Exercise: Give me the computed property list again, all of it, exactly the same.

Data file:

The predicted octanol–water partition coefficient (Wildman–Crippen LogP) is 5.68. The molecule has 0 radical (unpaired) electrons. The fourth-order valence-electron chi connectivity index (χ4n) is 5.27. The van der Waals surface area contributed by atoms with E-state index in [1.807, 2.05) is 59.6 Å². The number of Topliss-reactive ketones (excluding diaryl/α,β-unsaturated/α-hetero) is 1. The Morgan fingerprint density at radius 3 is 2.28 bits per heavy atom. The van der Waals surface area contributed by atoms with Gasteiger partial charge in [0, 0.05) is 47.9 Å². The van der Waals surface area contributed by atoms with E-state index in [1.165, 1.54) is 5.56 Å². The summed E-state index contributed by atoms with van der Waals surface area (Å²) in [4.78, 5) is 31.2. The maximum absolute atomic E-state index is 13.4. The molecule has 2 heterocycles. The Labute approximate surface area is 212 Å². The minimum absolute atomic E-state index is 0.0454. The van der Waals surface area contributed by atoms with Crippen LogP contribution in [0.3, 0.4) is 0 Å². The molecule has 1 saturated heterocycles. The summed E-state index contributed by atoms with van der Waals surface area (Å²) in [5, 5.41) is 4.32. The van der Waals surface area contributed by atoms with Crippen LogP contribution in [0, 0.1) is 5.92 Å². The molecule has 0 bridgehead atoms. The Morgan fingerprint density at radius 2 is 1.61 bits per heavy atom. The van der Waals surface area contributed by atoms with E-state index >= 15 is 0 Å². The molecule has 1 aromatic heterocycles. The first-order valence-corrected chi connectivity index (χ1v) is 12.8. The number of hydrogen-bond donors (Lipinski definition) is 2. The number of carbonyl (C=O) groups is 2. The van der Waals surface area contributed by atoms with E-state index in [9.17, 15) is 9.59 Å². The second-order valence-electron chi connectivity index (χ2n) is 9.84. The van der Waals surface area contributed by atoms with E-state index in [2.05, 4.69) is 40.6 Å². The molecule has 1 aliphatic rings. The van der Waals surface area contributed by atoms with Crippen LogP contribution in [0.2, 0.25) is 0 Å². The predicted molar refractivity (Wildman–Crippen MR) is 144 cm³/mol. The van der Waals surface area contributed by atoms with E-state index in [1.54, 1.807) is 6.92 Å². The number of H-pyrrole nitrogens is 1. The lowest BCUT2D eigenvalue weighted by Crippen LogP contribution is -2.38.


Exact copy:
The predicted octanol–water partition coefficient (Wildman–Crippen LogP) is 5.68. The molecule has 0 radical (unpaired) electrons. The fourth-order valence-electron chi connectivity index (χ4n) is 5.27. The van der Waals surface area contributed by atoms with E-state index in [1.807, 2.05) is 59.6 Å². The number of Topliss-reactive ketones (excluding diaryl/α,β-unsaturated/α-hetero) is 1. The Morgan fingerprint density at radius 3 is 2.28 bits per heavy atom. The van der Waals surface area contributed by atoms with Gasteiger partial charge in [0, 0.05) is 47.9 Å². The van der Waals surface area contributed by atoms with E-state index in [1.165, 1.54) is 5.56 Å². The summed E-state index contributed by atoms with van der Waals surface area (Å²) in [4.78, 5) is 31.2. The maximum absolute atomic E-state index is 13.4. The molecule has 2 heterocycles. The Labute approximate surface area is 212 Å². The minimum absolute atomic E-state index is 0.0454. The van der Waals surface area contributed by atoms with Crippen LogP contribution in [0.3, 0.4) is 0 Å². The molecule has 1 saturated heterocycles. The summed E-state index contributed by atoms with van der Waals surface area (Å²) in [5, 5.41) is 4.32. The van der Waals surface area contributed by atoms with Crippen LogP contribution in [0, 0.1) is 5.92 Å². The molecule has 0 bridgehead atoms. The Morgan fingerprint density at radius 2 is 1.61 bits per heavy atom. The van der Waals surface area contributed by atoms with E-state index >= 15 is 0 Å². The molecule has 1 aromatic heterocycles. The first-order valence-corrected chi connectivity index (χ1v) is 12.8. The number of hydrogen-bond donors (Lipinski definition) is 2. The number of carbonyl (C=O) groups is 2. The van der Waals surface area contributed by atoms with E-state index in [9.17, 15) is 9.59 Å². The second-order valence-electron chi connectivity index (χ2n) is 9.84. The van der Waals surface area contributed by atoms with E-state index in [2.05, 4.69) is 40.6 Å². The molecule has 1 aliphatic rings. The van der Waals surface area contributed by atoms with Crippen LogP contribution in [0.2, 0.25) is 0 Å². The predicted molar refractivity (Wildman–Crippen MR) is 144 cm³/mol. The van der Waals surface area contributed by atoms with E-state index in [1.54, 1.807) is 6.92 Å². The number of H-pyrrole nitrogens is 1. The lowest BCUT2D eigenvalue weighted by Crippen LogP contribution is -2.38.